In the first edition of his book, Adlum called this grape the Tokay. "Where I got cuttings of this Grape," he writes, "they were of a beautiful lilack colour, and a delicate taste for the table; with me they are much higher coloured than they were at the places I got them from, and have somewhat of a musky taste, tolerable for the table. They are very great bearers, and make an excellent Wine." In the second edition, 1828, he calls it Catawba, and says: "This I look upon as one of the best wine grapes in the United States; and I say the very best. It is a very tolerable table grape. Those that ripen in the sun, are of a deep purple color; where they are partially shaded, they are of a lilac color; and where they ripen wholly in the shade, and are perfectly ripe, they are white, rich, sweet and vinous. When they are colored, they have somewhat of a musky taste, resembling the Frontignac. They are very great and certain bearers—and it will produce a greater variety of good wines than any other known grape—from Tokay and Champaign, down to Sauterne."

The genesis of the Catawba grape has always been a subject of much speculation. The vinous quality of the fruit and the amenability of the foliage to mildew, suggest hybridity with the European vine, although the botanical characters of the variety are clearly those of the wild fox-grape, Vitis Labrusca. The Catawba was found wild in the woods of Buncombe County, in extreme western North Carolina, by one Murray, who emigrated to that country from Pennsylvania about 1801, settling on the Kentucky and Warm Spring trail. The farm and neighborhood was called Murraysville, and it lies ten miles southeast of the present Asheville. The grapes were found upon this farm in 1802, growing wild in great profusion. Another variety was also found, bearing very long, crowded clusters of dark purple grapes, but the fruit was not so good as that of the variety whose history we are tracing. This better variety had open clusters of reddish grapes,—features which the grape-grower will recognize as characteristic of the Catawba. When the forest was removed, the grapes became larger and better. The following year, 1803, there came to Murraysville commissioners to settle the disputed boundaries of North Carolina and Georgia, and these persons tasted of the grapes and pronounced them good. Quakers from Newberry District, South Carolina, passed through the place in 1805 on their way to Ohio, and they took some of these grapes with them, but nothing is known of any offspring of these fruits which may have originated with the emigrants. In 1807, General Davy, United States Senator, a resident of Rocky Mount, on the Catawba River, transplanted some of the vines to his own place; and some time between 1807 and 1816 he took cuttings or vines to Washington and distributed them amongst friends in Maryland as the Catawba Grape. Mrs. Scholl probably obtained her vines of him or of his friends, and from her Adlum secured his cuttings.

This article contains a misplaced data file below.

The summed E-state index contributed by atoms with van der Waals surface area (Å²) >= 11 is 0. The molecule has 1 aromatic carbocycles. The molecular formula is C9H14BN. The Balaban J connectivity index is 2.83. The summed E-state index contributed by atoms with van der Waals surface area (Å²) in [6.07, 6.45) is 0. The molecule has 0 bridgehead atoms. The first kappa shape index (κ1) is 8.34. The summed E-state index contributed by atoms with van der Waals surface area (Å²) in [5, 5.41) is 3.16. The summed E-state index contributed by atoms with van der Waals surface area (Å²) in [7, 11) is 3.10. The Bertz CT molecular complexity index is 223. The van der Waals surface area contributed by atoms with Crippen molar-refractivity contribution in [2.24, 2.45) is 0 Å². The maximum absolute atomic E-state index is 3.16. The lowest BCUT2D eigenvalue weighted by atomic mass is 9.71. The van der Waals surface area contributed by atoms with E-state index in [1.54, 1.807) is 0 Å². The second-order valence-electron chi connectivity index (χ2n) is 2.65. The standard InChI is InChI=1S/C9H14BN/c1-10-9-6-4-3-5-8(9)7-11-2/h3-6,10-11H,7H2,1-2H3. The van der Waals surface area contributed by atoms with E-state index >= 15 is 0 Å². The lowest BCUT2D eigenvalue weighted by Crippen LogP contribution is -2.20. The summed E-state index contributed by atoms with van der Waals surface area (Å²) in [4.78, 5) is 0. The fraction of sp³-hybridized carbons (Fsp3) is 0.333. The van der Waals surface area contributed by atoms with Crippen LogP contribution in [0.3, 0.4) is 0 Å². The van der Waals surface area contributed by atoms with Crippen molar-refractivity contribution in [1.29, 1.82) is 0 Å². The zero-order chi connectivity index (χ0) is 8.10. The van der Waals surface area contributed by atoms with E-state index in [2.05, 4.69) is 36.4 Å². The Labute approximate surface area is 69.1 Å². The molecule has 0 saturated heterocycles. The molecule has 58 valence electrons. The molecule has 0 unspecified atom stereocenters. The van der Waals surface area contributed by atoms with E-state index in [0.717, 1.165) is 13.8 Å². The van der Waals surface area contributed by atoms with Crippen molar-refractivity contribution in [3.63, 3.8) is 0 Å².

As late as 1821, Dr. Solomon Beach, of southern Ohio, found these grapes still growing wild at Murraysville. The country abounded in grapes, but Mrs. Murray pointed out one vine of great excellence, which grew over a small oak tree in sight from the door. This particular vine bore profusely a fruit of "a reddish color, with a purple, dusky appearance; the taste sweet and pleasant, with a peculiar, agreeable flavor." This vine is evidently the one from which the variety was propagated. The region in which this grape was found is on the summit of the Black Ridge, in a thinly timbered region with poor and loose, gravelly soil.

The conditions of the finding of the Catawba seem to leave no doubt, therefore, that the variety is a pure native, uncontaminated by hybridity with European varieties. It is, of course, conceivable that a bird may have dropped a seed which it got in a garden, but the presumption is against it. Dufour was so loth to believe that native grapes could have merit for the cultivator that he was inclined to explain the origin of promising varieties in the wild by supposing that birds had taken the seeds there. "A blackbird or a wood-picker, eating a berry of the Sweetwater, in a garden at New York, or one of the Cape grapes at Spring-mill, may travel," he writes, "hundreds of miles before he sows the seed of it; and we may naturally foresee, that the number of wild grapes having some similarity to the European sorts, must increase gradually." But all the records agree in saying that there were several or even many sorts of wild grapes growing in the vicinity of Murraysville, and a number of them were of good quality. It would be violence to suppose that all of them were accidental hybrids with European types which were unknown to the region; and there is no more reason to suppose that the Catawba, alone, was a hybrid than to suppose that all the rest of them had a similar impure origin. Moreover, we know that the wild Vitis Labrusca is capable of producing very many curious and wide variations in its fruit. We must conclude, therefore, with the great majority of botanists and intelligent grape-growers, that the Catawba grape is a pure native. A reigning wild form of this fox-grape is shown in Fig. 11.

Fig. 11 — Wild fox-grape, Vitis Labrusca (Bailey, 1898)